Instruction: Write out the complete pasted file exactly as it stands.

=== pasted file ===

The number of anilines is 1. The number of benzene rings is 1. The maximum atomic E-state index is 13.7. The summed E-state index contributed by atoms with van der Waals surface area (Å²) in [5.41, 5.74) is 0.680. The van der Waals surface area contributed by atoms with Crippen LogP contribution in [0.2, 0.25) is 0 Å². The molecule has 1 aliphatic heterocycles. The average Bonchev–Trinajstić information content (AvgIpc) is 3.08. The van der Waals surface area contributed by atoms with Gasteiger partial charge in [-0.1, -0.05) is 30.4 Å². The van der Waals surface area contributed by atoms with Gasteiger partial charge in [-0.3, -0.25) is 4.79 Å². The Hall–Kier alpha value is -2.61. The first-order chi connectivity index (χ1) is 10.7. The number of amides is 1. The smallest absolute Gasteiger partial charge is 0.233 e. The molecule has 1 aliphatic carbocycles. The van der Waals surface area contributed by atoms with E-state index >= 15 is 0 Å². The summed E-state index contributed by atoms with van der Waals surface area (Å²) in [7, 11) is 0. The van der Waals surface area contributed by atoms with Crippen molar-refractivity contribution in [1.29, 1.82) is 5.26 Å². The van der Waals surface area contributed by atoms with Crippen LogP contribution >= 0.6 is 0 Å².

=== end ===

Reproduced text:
The number of anilines is 1. The number of benzene rings is 1. The maximum atomic E-state index is 13.7. The summed E-state index contributed by atoms with van der Waals surface area (Å²) in [5.41, 5.74) is 0.680. The van der Waals surface area contributed by atoms with Crippen LogP contribution in [0.2, 0.25) is 0 Å². The molecule has 1 aliphatic heterocycles. The average Bonchev–Trinajstić information content (AvgIpc) is 3.08. The van der Waals surface area contributed by atoms with Gasteiger partial charge in [-0.1, -0.05) is 30.4 Å². The van der Waals surface area contributed by atoms with Gasteiger partial charge in [-0.3, -0.25) is 4.79 Å². The Hall–Kier alpha value is -2.61. The first-order chi connectivity index (χ1) is 10.7. The number of amides is 1. The smallest absolute Gasteiger partial charge is 0.233 e. The molecule has 1 aliphatic carbocycles. The van der Waals surface area contributed by atoms with E-state index >= 15 is 0 Å². The summed E-state index contributed by atoms with van der Waals surface area (Å²) in [7, 11) is 0. The van der Waals surface area contributed by atoms with Crippen molar-refractivity contribution in [1.29, 1.82) is 5.26 Å². The van der Waals surface area contributed by atoms with Crippen LogP contribution >= 0.6 is 0 Å².